Algosaibis drop defence against banks' claims
London, June 15, 2011
The Saudi Algosaibi family gave up their fight against claims from five banks linked to a high-profile $22 billion feud within their clan over the collapse of their financial empire.
The family's Ahmad Hamad Algosaibi & Brothers (AHAB) partnership said it was dropping its defence against claims worth some $250 million by banks such as British lender HSBC and French group Credit Agricole.
The case also involves Bahrain-based Arab Banking Corporation (ABC), London-based British Arab Commercial Bank (BACB) and ABC Islamic Bank.
'The Algosaibi family has taken the decision to no longer defend claims brought by five banks in the English commercial court,' the family said in a statement after a short hearing on what was the fourth day of the trial.
The collapse of two Bahraini banks in 2009 -- one owned by the Algosaibis and the other by Saudi businessman Maan al-Sanea -- has split the family and left some of the world's biggest banks nursing billions of dollars in losses.
The Algosaibis allege that Al-Sanea, who married into the family 30 years ago and was put in charge of the family's financial business, siphoned off billions of dollars in a massive Ponzi scheme to his own benefit.
Al-Sanea has always categorically denied these allegations, and declined to comment for this story.
But new evidence presented by the five banks suing the Algosaibi family company at the High Court in London in the past few days raised doubts about the family's claim that they did not know what Al-Sanea was doing, Reuters said.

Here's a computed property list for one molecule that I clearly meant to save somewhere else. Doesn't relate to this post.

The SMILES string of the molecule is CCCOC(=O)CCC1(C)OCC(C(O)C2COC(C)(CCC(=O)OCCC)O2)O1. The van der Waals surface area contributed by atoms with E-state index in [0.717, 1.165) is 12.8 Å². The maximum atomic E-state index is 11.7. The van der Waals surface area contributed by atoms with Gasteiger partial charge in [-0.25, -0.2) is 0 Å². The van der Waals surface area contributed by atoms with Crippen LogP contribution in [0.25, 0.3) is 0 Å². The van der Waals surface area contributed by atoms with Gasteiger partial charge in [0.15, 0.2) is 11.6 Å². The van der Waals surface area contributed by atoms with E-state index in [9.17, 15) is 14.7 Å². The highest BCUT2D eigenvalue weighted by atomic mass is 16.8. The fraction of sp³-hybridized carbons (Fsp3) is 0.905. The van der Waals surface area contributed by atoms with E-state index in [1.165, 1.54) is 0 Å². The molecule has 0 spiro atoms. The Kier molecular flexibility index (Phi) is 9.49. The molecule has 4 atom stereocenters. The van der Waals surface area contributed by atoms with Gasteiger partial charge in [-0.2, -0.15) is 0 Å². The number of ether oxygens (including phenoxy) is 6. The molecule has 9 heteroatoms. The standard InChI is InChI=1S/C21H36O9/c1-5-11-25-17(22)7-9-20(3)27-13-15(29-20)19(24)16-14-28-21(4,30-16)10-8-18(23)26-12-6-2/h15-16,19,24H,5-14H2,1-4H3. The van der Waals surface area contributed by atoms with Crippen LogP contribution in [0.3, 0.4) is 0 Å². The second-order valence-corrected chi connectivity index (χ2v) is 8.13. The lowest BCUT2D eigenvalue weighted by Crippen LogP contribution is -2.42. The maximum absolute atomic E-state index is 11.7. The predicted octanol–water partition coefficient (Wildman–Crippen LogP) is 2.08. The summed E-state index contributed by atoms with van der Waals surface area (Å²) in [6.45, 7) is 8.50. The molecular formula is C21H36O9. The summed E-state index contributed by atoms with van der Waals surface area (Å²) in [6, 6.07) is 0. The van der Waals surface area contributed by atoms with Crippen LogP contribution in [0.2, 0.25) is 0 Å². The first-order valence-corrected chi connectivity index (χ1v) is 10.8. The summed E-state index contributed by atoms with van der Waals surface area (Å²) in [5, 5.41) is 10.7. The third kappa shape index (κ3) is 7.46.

The Algosaibis dropped their defence after it transpired in a hearing on Monday that they knew about some of the borrowing going on in their financial business, which the banks argued was different from what they had said initially, it said.
The retreat brings an end to a case that was scheduled to go on for weeks and which will be closely watched by creditors around the world, against whom the Algosaibi side has relied on the same arguments.
The family said it would continue its search for what it said were 'stolen assets', maintaining its position that there had been massive forgery and that Al-Sanea diverted billions to his companies, with no benefit for the Algosaibis.
'Our case is not against the banks, our case is against Maan,' Mohammed Algosaibi, who has been attending the court sessions on behalf of the family, told Reuters.
The Algosaibis are suing Al-Sanea in the Cayman Islands, where he based many of the companies, for fraud and misappropriating money. That case has so far been mired in discussions over jurisdiction. -Reuters
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